AOC Demands Shuttering of Coal Plant That Supplies 20% Of Puerto Rico's Electricity
Democrat shredded over calls during hearing: 'It would turn island into a third world'
Radical-left Democrat Rep. Alexandria Ocasio-Cortez (D-NY) has demanded that a coal plant, that supplies 20 percent of Puerto Rico's electricity, is shut down "tomorrow."
AOC made the call during a Thursday hearing for the House Natural Resources Committee.
The socialist lawmaker said she wants to close down AES Puerto Rico’s coal plant in Guayama to meet her "green" agenda.
She called on Center for Industrial Progress founder Alex Epstein to "debunk" what she referred to as "Chicken Little arguments" that shutting the plant would cause "catastrophic effects" on the island.
However, Epstein, who testified before the committee, shredded AOC over the demands, noting that the plant provides 20% of the power for the “electricity-challenged island.”
“I tried to convince her that this would be beyond devastating to the people of Puerto Rico,” he said on Twitter.
Epstein shared a clip of his testimony before the committee, during which he expresses how wrong AOC and her allies are about their "Green New Deal" agenda.
At today's Congressional hearing, Rep. @AOC advocated shutting down "tomorrow" the reliable, resilient coal plant that provides *20%* of electricity-challenged Puerto Rico's electricity.— Alex Epstein (@AlexEpstein) July 1, 2021
I tried to convince her that this would be beyond devastating to the people of Puerto Rico. pic.twitter.com/bOF0fm7D5w
“Now I want to debunk… ‘chicken little’ arguments on how if we would close the coal plants, it would cause catastrophic effects for the energy supply on the island,” Ocasio-Cortez commented during the hearing.
“AES could close tomorrow while keeping the lights on and preventing price increases on the island,” she claimed.
Energy expert Epstein disagreed, however.
"Energy is the industry that powers every other industry,” Epstein countered.
"The lower cost and more reliable energy is, the lower cost and more reliable everything is, and vice versa.
"I just want to stress that Puerto Rico’s energy situation is terrible, and one of the reasons I want to testify today is nobody is talking about that.
"They’re talking about ‘How do we maintain the status quo?’
"The status quo is terrible in Puerto Rico.”
"It definitely needs more low cost, reliable energy,” he continued.
"And just as one more comment, it doesn’t seem like anyone here knows the actual facts.”
Revealing his disappointment that Ocasio-Cortez would consider shutting down the coal plant, Epstein noted that only 2.5% of Puerto Rico’s energy comes from renewable sources.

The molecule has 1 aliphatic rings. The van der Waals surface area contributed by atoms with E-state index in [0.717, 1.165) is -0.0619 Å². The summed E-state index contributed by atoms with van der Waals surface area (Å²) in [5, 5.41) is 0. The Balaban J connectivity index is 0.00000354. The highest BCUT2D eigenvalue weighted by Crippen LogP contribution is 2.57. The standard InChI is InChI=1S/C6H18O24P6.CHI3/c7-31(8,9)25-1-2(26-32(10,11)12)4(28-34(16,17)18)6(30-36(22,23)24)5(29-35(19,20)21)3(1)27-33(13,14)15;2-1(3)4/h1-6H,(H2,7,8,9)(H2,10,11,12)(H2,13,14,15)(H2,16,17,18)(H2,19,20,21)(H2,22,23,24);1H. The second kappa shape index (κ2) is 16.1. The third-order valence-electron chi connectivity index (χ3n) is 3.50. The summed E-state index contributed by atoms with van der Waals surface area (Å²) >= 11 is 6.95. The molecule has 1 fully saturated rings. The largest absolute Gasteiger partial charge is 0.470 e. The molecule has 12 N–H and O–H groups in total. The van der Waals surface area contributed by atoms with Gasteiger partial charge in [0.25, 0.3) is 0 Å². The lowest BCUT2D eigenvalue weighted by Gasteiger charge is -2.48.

“This is so disappointing that we’re talking about this so unseriously,” he noted.
Later in the hearing, Epstein added: “I don’t mean to pick on Rep. Ocasio-Cortez, but she tweeted that the infrastructure’s failures in Texas are quite literally what happens when you don’t pursue a Green New Deal.
"No — in fact, plenty of places around the world can deal with hot and cold when they have enough reliable, resilient electricity.
"Texas defunded reliable, resilient electricity, including winterization, to pay tens of billions of dollars for unreliable solar and wind that don’t work when you need them the most.”
Epstein noted that Ocasio-Cortez’s energy policies “would make Puerto Rico into truly a consistently third-world country.”
The overwhelming majority of energy in Puerto Rico comes from oil, natural gas, and coal; as Epstein mentioned, only a tiny fraction comes from solar, wind, and other green sources.
In his extended testimony, Epstein elaborated that while poverty in Puerto Rico is rampant, energy continues to be extraordinarily costly:
Here are three crucial facts that I almost never hear discussed about Puerto Rico.
First, the percentage of Puerto Ricans currently living in poverty is 43%.
It’s 10% in the 50 states.
Second, the cost of energy in Puerto Rico vs. the states is up to 3 times higher.
Third, the per capita income in Puerto Rico is $13,000.
Honorable members, does it strike you as fair that someone earning $13,000 per year should be paying 3 times what you and I pay for the energy that powers our homes?
I don’t think that’s fair.
And I’m sure you don’t either.
So what’s the solution?
While we are told that solar and wind can provide low-cost, reliable energy, nothing could be further from the truth.
Because solar and wind are unreliable, they don’t replace reliable power plants — they add to the cost of reliable power plants.
The power source for Arecibo — and Abuela’s home — remains unclear.